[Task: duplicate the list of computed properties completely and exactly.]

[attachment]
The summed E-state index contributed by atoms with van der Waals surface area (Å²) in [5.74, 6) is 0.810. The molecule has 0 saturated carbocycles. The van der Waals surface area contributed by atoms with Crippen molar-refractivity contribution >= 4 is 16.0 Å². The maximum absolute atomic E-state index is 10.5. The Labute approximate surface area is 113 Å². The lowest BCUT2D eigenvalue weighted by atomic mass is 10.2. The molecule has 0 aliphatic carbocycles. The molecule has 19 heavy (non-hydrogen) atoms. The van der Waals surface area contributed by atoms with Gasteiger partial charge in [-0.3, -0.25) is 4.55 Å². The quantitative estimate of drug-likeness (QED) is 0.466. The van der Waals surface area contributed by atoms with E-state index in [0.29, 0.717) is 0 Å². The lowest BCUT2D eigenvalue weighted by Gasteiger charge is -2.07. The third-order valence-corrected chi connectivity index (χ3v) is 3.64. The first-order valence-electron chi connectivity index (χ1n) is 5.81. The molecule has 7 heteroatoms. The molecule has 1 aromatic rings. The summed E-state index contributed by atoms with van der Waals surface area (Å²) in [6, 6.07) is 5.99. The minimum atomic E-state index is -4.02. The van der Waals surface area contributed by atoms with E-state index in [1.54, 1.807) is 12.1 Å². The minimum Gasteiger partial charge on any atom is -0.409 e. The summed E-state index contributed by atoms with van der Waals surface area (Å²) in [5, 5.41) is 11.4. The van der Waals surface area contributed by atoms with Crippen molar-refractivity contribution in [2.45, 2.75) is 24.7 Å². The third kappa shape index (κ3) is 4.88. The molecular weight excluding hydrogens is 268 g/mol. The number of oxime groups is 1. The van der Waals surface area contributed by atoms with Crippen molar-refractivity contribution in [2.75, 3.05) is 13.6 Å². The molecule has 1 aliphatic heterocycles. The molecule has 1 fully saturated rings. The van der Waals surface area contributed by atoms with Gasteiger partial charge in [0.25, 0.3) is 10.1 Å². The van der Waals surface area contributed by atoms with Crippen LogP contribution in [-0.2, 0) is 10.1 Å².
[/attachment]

The summed E-state index contributed by atoms with van der Waals surface area (Å²) in [5.74, 6) is 0.810. The molecule has 0 saturated carbocycles. The van der Waals surface area contributed by atoms with Crippen molar-refractivity contribution >= 4 is 16.0 Å². The maximum absolute atomic E-state index is 10.5. The Labute approximate surface area is 113 Å². The lowest BCUT2D eigenvalue weighted by atomic mass is 10.2. The molecule has 0 aliphatic carbocycles. The molecule has 19 heavy (non-hydrogen) atoms. The van der Waals surface area contributed by atoms with Gasteiger partial charge in [-0.3, -0.25) is 4.55 Å². The quantitative estimate of drug-likeness (QED) is 0.466. The van der Waals surface area contributed by atoms with E-state index in [0.29, 0.717) is 0 Å². The lowest BCUT2D eigenvalue weighted by Gasteiger charge is -2.07. The third-order valence-corrected chi connectivity index (χ3v) is 3.64. The first-order valence-electron chi connectivity index (χ1n) is 5.81. The molecule has 7 heteroatoms. The molecule has 1 aromatic rings. The summed E-state index contributed by atoms with van der Waals surface area (Å²) in [6, 6.07) is 5.99. The minimum atomic E-state index is -4.02. The van der Waals surface area contributed by atoms with E-state index in [1.54, 1.807) is 12.1 Å². The minimum Gasteiger partial charge on any atom is -0.409 e. The summed E-state index contributed by atoms with van der Waals surface area (Å²) in [5, 5.41) is 11.4. The van der Waals surface area contributed by atoms with Crippen molar-refractivity contribution in [2.45, 2.75) is 24.7 Å². The third kappa shape index (κ3) is 4.88. The molecular weight excluding hydrogens is 268 g/mol. The number of oxime groups is 1. The van der Waals surface area contributed by atoms with Crippen molar-refractivity contribution in [2.75, 3.05) is 13.6 Å². The molecule has 1 aliphatic heterocycles. The molecule has 1 fully saturated rings. The van der Waals surface area contributed by atoms with Gasteiger partial charge in [0.25, 0.3) is 10.1 Å². The van der Waals surface area contributed by atoms with Crippen LogP contribution in [-0.2, 0) is 10.1 Å².